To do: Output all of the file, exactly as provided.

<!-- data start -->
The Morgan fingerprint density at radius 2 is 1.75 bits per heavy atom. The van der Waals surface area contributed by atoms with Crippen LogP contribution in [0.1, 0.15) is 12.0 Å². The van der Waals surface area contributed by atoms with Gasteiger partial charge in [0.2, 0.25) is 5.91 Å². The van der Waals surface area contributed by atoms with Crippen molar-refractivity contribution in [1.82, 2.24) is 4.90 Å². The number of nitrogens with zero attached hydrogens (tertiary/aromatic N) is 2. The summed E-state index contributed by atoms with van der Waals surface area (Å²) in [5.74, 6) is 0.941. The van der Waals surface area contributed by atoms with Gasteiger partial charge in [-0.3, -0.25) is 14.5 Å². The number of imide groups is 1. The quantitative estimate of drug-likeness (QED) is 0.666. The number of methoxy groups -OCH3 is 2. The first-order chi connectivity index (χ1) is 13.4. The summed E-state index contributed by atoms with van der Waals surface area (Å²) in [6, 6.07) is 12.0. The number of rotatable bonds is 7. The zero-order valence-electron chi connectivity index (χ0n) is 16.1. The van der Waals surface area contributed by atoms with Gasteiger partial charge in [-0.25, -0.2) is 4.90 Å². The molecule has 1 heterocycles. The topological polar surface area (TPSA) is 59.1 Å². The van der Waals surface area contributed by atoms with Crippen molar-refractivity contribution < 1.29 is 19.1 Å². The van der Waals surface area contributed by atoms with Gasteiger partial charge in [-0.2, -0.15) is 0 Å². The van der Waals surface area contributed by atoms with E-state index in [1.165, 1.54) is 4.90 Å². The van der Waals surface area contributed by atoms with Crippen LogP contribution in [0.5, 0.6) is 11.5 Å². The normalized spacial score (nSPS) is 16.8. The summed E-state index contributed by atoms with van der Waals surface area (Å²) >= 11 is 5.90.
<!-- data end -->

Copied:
The Morgan fingerprint density at radius 2 is 1.75 bits per heavy atom. The van der Waals surface area contributed by atoms with Crippen LogP contribution in [0.1, 0.15) is 12.0 Å². The van der Waals surface area contributed by atoms with Gasteiger partial charge in [0.2, 0.25) is 5.91 Å². The van der Waals surface area contributed by atoms with Crippen molar-refractivity contribution in [1.82, 2.24) is 4.90 Å². The number of nitrogens with zero attached hydrogens (tertiary/aromatic N) is 2. The summed E-state index contributed by atoms with van der Waals surface area (Å²) in [5.74, 6) is 0.941. The van der Waals surface area contributed by atoms with Gasteiger partial charge in [-0.3, -0.25) is 14.5 Å². The number of imide groups is 1. The quantitative estimate of drug-likeness (QED) is 0.666. The number of methoxy groups -OCH3 is 2. The first-order chi connectivity index (χ1) is 13.4. The summed E-state index contributed by atoms with van der Waals surface area (Å²) in [6, 6.07) is 12.0. The number of rotatable bonds is 7. The zero-order valence-electron chi connectivity index (χ0n) is 16.1. The van der Waals surface area contributed by atoms with Gasteiger partial charge in [-0.25, -0.2) is 4.90 Å². The molecule has 1 heterocycles. The topological polar surface area (TPSA) is 59.1 Å². The van der Waals surface area contributed by atoms with Crippen molar-refractivity contribution < 1.29 is 19.1 Å². The van der Waals surface area contributed by atoms with Gasteiger partial charge in [-0.2, -0.15) is 0 Å². The van der Waals surface area contributed by atoms with E-state index in [1.165, 1.54) is 4.90 Å². The van der Waals surface area contributed by atoms with Crippen LogP contribution in [0.5, 0.6) is 11.5 Å². The normalized spacial score (nSPS) is 16.8. The summed E-state index contributed by atoms with van der Waals surface area (Å²) >= 11 is 5.90.